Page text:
Fighting with JSON

In my current project, I had to deal with huge JSON files, which contain the order and properties of our layout elements. For CSS styling purposes, I had to move one particular array item to the end, create a new object and move all existing elements inside of that new object. This was tedious work when I did that manually.

So I decided to develop a little C# Console application, taking care of that for me. After a few hours I managed to complete it – and here are my learnings.

Library

I went for JSON.Net, which is the de-facto standard for .NET.

Parsing

The problem with JSON is that you can get different types (array, object). Hence, we do not want to be too type-specific to be able to cast to the expected type. And we have the wonderful dynamic type declaration, which prevents compile-time type checks. So we use dynamic as long in the line as possible.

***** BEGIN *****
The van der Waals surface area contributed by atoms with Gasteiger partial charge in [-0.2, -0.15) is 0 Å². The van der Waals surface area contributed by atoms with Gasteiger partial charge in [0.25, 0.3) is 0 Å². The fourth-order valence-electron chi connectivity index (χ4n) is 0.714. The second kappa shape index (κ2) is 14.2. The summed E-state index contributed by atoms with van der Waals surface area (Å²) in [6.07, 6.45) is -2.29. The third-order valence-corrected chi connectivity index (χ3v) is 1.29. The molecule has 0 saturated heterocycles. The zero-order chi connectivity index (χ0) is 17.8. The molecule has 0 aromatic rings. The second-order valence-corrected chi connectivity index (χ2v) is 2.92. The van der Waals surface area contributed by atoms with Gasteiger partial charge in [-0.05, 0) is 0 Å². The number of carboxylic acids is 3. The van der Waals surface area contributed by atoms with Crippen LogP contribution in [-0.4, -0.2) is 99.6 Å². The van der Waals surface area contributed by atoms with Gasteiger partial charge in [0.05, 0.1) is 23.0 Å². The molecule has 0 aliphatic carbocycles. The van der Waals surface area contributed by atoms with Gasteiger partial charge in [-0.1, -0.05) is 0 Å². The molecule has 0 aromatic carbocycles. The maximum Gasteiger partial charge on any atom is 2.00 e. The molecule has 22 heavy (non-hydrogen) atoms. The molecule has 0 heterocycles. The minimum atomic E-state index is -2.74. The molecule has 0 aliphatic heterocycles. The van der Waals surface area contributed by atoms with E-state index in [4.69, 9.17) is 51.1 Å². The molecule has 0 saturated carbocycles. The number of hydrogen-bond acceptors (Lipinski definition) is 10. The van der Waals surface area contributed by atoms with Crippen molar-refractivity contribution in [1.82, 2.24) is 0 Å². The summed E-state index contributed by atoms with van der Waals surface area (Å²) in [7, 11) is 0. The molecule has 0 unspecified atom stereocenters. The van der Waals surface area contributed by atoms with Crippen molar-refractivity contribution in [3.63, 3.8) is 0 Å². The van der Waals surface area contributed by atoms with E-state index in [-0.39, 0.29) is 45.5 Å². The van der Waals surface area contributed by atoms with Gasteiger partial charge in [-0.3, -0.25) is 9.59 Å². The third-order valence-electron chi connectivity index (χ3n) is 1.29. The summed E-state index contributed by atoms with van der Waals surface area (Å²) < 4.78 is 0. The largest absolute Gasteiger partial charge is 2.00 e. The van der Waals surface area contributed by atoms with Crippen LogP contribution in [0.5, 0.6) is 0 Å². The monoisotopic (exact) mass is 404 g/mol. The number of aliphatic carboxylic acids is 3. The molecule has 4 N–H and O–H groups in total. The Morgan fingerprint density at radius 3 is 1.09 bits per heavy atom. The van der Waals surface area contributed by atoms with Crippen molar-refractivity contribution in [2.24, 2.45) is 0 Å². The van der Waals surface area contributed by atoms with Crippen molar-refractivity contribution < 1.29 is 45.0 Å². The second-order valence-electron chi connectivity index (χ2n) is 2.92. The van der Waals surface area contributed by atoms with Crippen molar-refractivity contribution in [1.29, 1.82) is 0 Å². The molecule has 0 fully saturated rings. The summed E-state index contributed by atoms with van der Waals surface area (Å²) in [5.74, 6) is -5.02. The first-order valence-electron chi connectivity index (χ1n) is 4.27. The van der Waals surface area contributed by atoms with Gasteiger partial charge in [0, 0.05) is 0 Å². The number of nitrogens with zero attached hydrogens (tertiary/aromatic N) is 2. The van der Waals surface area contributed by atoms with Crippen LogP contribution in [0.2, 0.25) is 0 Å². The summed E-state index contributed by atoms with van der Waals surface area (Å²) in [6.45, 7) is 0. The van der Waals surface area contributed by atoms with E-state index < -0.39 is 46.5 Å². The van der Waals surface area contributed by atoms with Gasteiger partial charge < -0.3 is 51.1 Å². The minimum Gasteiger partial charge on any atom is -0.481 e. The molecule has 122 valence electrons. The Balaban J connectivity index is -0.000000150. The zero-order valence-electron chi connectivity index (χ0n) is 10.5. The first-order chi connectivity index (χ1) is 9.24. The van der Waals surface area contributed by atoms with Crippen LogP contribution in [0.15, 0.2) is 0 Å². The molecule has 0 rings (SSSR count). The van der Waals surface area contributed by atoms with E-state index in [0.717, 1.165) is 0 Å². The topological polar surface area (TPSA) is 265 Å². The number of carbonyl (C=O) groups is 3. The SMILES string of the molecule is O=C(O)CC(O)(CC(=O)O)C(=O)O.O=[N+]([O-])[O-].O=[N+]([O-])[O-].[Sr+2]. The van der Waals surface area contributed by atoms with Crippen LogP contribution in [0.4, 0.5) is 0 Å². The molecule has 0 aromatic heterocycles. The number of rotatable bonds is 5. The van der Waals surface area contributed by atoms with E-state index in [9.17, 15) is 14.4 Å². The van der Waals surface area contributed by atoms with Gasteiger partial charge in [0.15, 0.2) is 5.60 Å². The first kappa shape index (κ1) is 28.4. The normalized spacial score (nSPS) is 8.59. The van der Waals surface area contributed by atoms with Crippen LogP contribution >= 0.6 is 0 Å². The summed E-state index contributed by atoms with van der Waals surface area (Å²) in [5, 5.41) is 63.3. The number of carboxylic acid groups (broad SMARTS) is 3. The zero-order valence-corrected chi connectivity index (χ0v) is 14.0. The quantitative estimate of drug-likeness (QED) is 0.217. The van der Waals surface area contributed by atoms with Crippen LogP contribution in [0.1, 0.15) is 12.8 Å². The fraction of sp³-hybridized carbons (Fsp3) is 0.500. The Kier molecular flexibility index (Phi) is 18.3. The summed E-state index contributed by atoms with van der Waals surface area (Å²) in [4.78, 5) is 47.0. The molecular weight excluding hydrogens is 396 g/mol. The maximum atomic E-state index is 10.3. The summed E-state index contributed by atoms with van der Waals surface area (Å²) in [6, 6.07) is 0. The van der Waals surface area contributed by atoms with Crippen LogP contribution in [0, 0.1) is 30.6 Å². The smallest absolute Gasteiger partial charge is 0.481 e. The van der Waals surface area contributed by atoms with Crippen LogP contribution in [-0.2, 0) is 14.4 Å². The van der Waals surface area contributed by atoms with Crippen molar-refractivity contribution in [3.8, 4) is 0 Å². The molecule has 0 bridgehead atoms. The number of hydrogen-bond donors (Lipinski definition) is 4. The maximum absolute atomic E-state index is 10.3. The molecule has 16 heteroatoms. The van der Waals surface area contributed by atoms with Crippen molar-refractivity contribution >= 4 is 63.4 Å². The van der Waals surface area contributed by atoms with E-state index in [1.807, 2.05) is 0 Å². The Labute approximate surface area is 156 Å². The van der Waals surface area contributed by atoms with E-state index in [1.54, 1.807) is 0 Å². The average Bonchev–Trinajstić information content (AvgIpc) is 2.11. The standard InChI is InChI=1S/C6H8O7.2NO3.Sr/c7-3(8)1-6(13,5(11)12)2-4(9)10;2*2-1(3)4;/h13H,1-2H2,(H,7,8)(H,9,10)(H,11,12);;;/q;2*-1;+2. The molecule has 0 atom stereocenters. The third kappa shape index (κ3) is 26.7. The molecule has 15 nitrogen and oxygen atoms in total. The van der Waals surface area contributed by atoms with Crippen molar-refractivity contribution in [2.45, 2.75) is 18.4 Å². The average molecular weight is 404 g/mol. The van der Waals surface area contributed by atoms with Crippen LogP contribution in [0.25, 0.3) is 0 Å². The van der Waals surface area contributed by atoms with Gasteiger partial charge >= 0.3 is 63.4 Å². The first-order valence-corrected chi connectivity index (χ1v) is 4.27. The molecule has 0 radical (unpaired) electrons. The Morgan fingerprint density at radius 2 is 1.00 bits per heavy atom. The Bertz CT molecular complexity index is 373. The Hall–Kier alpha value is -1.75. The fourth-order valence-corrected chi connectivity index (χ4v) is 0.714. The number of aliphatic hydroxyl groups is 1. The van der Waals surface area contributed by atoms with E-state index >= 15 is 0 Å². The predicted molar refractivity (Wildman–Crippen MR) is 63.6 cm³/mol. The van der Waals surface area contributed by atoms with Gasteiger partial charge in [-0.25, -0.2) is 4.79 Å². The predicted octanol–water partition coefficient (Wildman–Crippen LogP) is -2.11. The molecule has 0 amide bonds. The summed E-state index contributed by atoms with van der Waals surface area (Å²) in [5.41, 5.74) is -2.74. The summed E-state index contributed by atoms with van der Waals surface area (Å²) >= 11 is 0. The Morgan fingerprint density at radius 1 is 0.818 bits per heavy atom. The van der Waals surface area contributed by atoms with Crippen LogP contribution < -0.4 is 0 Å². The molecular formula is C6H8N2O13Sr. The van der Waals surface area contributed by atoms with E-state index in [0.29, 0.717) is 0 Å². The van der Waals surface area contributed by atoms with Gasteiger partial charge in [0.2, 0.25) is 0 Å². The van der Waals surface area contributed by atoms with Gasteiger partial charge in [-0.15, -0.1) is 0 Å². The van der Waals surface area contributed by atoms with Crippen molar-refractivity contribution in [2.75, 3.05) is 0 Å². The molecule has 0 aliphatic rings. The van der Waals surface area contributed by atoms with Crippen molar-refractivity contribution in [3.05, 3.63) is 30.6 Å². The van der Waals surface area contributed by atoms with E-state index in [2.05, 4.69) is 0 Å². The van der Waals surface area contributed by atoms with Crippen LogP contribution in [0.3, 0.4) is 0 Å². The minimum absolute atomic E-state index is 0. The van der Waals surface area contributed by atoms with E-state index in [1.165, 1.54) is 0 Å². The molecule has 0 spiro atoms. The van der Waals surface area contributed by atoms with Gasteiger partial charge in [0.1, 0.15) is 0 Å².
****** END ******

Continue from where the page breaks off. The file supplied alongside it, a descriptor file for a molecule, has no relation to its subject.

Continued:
dynamic json = JsonConvert.DeserializeObject(jsonString)
dynamic element = json.GetValue("Element");

Working with Elements

I found two techniques for selecting a particular element in the JSON tree. You can either use SelectToken, which works best for nested objects. Alternatively you can also use LINQ queries like FirstOrDefault().

To remove or add items, I converted to JArray, which provides Add() and Remove() functionality.

One important thing is to clone elements, which are inserted at a different position. Use DeepClone() to get your new element.

Conclusion

After falling in the trap of quickly hand-editing a large JSON file, I developed a small command-line tool to do the modifications I needed.